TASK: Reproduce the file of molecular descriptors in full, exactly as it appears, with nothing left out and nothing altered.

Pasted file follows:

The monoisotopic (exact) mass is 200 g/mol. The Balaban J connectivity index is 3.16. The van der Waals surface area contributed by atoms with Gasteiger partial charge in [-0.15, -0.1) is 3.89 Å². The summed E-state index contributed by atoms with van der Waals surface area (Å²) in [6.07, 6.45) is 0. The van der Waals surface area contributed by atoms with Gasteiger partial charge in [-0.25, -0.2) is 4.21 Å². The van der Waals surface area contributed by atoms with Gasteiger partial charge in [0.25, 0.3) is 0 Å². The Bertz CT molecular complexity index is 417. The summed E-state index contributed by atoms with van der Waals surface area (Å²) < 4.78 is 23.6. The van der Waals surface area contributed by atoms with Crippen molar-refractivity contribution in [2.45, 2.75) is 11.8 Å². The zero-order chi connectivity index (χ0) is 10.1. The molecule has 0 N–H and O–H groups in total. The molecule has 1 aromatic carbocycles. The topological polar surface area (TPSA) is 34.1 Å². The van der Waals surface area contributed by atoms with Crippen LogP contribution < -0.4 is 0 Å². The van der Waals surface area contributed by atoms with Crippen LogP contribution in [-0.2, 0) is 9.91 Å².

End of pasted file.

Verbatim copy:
The monoisotopic (exact) mass is 200 g/mol. The Balaban J connectivity index is 3.16. The van der Waals surface area contributed by atoms with Gasteiger partial charge in [-0.15, -0.1) is 3.89 Å². The summed E-state index contributed by atoms with van der Waals surface area (Å²) in [6.07, 6.45) is 0. The van der Waals surface area contributed by atoms with Gasteiger partial charge in [-0.25, -0.2) is 4.21 Å². The van der Waals surface area contributed by atoms with Gasteiger partial charge in [0.25, 0.3) is 0 Å². The Bertz CT molecular complexity index is 417. The summed E-state index contributed by atoms with van der Waals surface area (Å²) < 4.78 is 23.6. The van der Waals surface area contributed by atoms with Crippen molar-refractivity contribution in [2.45, 2.75) is 11.8 Å². The zero-order chi connectivity index (χ0) is 10.1. The molecule has 0 N–H and O–H groups in total. The molecule has 1 aromatic carbocycles. The topological polar surface area (TPSA) is 34.1 Å². The van der Waals surface area contributed by atoms with Crippen LogP contribution < -0.4 is 0 Å². The van der Waals surface area contributed by atoms with Crippen LogP contribution in [-0.2, 0) is 9.91 Å².